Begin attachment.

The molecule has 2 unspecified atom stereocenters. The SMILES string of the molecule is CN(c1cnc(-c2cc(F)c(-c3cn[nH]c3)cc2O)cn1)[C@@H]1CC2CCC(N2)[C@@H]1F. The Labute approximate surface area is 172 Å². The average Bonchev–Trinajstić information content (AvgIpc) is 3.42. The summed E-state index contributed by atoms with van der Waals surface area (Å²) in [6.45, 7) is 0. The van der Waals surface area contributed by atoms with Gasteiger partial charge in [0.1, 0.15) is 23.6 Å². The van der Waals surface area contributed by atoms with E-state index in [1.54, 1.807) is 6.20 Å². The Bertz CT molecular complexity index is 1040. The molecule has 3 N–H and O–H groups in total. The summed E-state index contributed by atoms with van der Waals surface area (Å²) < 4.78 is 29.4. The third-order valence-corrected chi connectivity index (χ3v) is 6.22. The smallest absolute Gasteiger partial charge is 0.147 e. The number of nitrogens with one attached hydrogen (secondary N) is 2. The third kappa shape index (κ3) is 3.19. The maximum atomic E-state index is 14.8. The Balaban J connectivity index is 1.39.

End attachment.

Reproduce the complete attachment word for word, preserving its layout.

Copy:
The molecule has 2 unspecified atom stereocenters. The SMILES string of the molecule is CN(c1cnc(-c2cc(F)c(-c3cn[nH]c3)cc2O)cn1)[C@@H]1CC2CCC(N2)[C@@H]1F. The Labute approximate surface area is 172 Å². The average Bonchev–Trinajstić information content (AvgIpc) is 3.42. The summed E-state index contributed by atoms with van der Waals surface area (Å²) in [6.45, 7) is 0. The van der Waals surface area contributed by atoms with Gasteiger partial charge in [0.1, 0.15) is 23.6 Å². The van der Waals surface area contributed by atoms with E-state index in [1.54, 1.807) is 6.20 Å². The Bertz CT molecular complexity index is 1040. The molecule has 3 N–H and O–H groups in total. The summed E-state index contributed by atoms with van der Waals surface area (Å²) < 4.78 is 29.4. The third-order valence-corrected chi connectivity index (χ3v) is 6.22. The smallest absolute Gasteiger partial charge is 0.147 e. The number of nitrogens with one attached hydrogen (secondary N) is 2. The third kappa shape index (κ3) is 3.19. The maximum atomic E-state index is 14.8. The Balaban J connectivity index is 1.39.